Two thousand years removed from the birth of Jesus, the ancient stories of the middle east that are captured by the writers of the gospels can often feel dusty and far removed from our modern lives.
But the word of God is living and active, and no matter how far away we feel from the Greatest Story Ever Told, the message of the coming King remains a potent, powerful tale of God’s great love. Storytellers, wisdom teachers, and readers everywhere keep returning, searching the Scriptures for the Word that God wants to speak to this day and age. Then, they take the vision God has given them and birth something new from the old and familiar.
Journey to Bethlehem
Brought to the big screen by Director Adam Anders, Journey to Bethlehem is a genre-defying historical-drama-rom-com-musical.
The film stars Fiona Palomo as a graceful yet opinionated Mary and Milo Manheim as a playful yet uncertain Joseph. And then there is crazy, violent King Herod, played by Academy Award Nominee Antonio Banderas, and his son, Antipater, played by Joel Smallbone (of For King and Country fame).
Lecrae stars as the angel Gabriel, who seems just as nervous about telling Mary her good news as Mary is frightened by the appearance of an angel.
With the rest of the cast, the whole production connects modern viewers to the human experiences of fear, doubt, love, jealousy, greed, and faithfulness woven into the familiar narrative of Jesus’ birth.
The journey begins with news of Mary’s betrothal and follows her story through to the arrival of Jesus in a manger in Bethlehem.
In this instance, Mary is portrayed as a feisty, young daughter who longs to be a teacher but is instead bound by tradition to be betrothed. In a Mamma Mia-esque musical number, the value and worth of marriage is both mockingly and playfully celebrated to try to convince Mary that this betrothal is a good one. This scene, combined with the introduction of a trio of goofy yet regal magi from the east sets the tone for the rest of the film.
Ranging from light-hearted fun to intense drama and back again, Journey to Bethlehem gives viewers a different perspective on the months leading up to the birth of the Messiah, months leavened with tension, political unrest, family conflict, miraculous events, laughter, and, eventually, love, as two young kids begin to make a way into the unknowns promised to them.
Finding the Love: Faithifying Your Viewing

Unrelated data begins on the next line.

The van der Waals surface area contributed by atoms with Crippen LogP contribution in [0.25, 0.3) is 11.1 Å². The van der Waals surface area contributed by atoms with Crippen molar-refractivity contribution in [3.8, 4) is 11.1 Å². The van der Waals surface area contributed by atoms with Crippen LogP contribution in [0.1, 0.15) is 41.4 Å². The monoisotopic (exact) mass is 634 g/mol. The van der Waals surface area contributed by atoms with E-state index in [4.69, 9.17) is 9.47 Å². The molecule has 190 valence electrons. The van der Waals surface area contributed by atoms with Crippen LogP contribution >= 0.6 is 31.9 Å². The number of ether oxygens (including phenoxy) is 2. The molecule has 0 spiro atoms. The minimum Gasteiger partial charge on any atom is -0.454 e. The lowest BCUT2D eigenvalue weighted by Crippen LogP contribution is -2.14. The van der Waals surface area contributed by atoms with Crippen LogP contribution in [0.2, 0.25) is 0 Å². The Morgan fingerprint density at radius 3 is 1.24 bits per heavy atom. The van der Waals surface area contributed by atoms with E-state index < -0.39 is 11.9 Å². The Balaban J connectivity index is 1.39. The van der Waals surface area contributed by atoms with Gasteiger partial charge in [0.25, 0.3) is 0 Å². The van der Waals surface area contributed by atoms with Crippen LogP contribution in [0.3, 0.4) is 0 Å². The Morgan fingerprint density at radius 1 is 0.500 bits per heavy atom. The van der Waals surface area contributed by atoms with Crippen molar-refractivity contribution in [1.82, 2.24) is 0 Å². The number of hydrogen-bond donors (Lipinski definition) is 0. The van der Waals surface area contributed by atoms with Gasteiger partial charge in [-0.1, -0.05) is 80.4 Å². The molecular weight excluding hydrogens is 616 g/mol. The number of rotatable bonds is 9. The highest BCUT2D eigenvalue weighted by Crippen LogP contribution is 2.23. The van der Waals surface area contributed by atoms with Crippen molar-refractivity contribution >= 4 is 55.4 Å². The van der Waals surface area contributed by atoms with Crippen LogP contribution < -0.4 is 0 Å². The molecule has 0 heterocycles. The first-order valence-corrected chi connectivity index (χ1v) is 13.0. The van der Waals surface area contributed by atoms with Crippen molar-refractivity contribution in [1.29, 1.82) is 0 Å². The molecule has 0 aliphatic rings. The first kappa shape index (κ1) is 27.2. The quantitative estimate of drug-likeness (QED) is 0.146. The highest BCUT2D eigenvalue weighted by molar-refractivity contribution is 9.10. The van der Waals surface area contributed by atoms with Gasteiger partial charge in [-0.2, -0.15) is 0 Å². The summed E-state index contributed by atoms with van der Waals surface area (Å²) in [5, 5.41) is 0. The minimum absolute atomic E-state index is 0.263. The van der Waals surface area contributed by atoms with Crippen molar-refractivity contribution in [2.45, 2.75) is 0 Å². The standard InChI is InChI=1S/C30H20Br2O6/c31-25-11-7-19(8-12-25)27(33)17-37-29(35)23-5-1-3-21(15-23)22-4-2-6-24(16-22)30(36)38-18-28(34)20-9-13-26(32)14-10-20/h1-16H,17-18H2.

One of my favorite things about modern film is how real and human the latest directors and actors have been able to make the stories recorded in the Bible.
It’s so easy for me to forget that Mary—Mother Mary, Mary the Mother of God—was more than a serene statue with closed eyes, prayerful demeanor, and a blue shawl. She was probably a young teenager when she heard the words from the angel Gabriel, younger than my 17-year-old but older than my 12-year-old.
Likely she had only one view of her future—betrothal, marriage, motherhood—a future that had been outlined in the traditions of her Jewish culture for centuries.
Boy, did that view have to shift quickly.
The best glimpse of the personality and spirit of Mary as a young woman comes early on in Luke 1. After she arrived at her cousin, Elizabeth’s home, Mary sings her own triumphant message about the goodness of God:
I’m bursting with God-news;
I’m dancing the song of my Savior God.
God took one good look at me, and look what happened—
I’m the most fortunate woman on earth!
What God has done for me will never be forgotten,
the God whose very name is holy, set apart from all others.
His mercy flows in wave after wave
on those who are in awe before him.
He bared his arm and showed his strength,
scattered the bluffing braggarts.
He knocked tyrants off their high horses,
pulled victims out of the mud.
The starving poor sat down to a banquet;
the callous rich were left out in the cold.
He embraced his chosen child, Israel;
he remembered and piled on the mercies, piled them high.
It’s exactly what he promised,
beginning with Abraham and right up to now.
Journey to Bethlehem doesn’t put this song to music, but it does capture the strength and courage Mary had to have to carry the unimaginable and unbelievable calling that was placed upon her, a virgin, in a culture where women’s purity made or broke their futures.
Along the way, the producers of the film showcase other common dramas that could have likely played out in the minds of the original characters—drama between Herod and his son, Joseph’s indecision about whether to follow the letter of the Law (stone Mary) or follow the spirit of the Law (extend mercy to Mary), and the doubt and judgment both Mary and Joseph faced from their family members over this wild story (angels?! speaking to you?!).
These aren’t “biblically accurate” moments, but they are as real and true as the struggles humanity has faced throughout history. The film makes it possible to imagine what it must have been like to walk in their shoes. It gives us permission to imagine that we actually do have a God who cares about that whole array of struggles we face. It invites us in for a different view.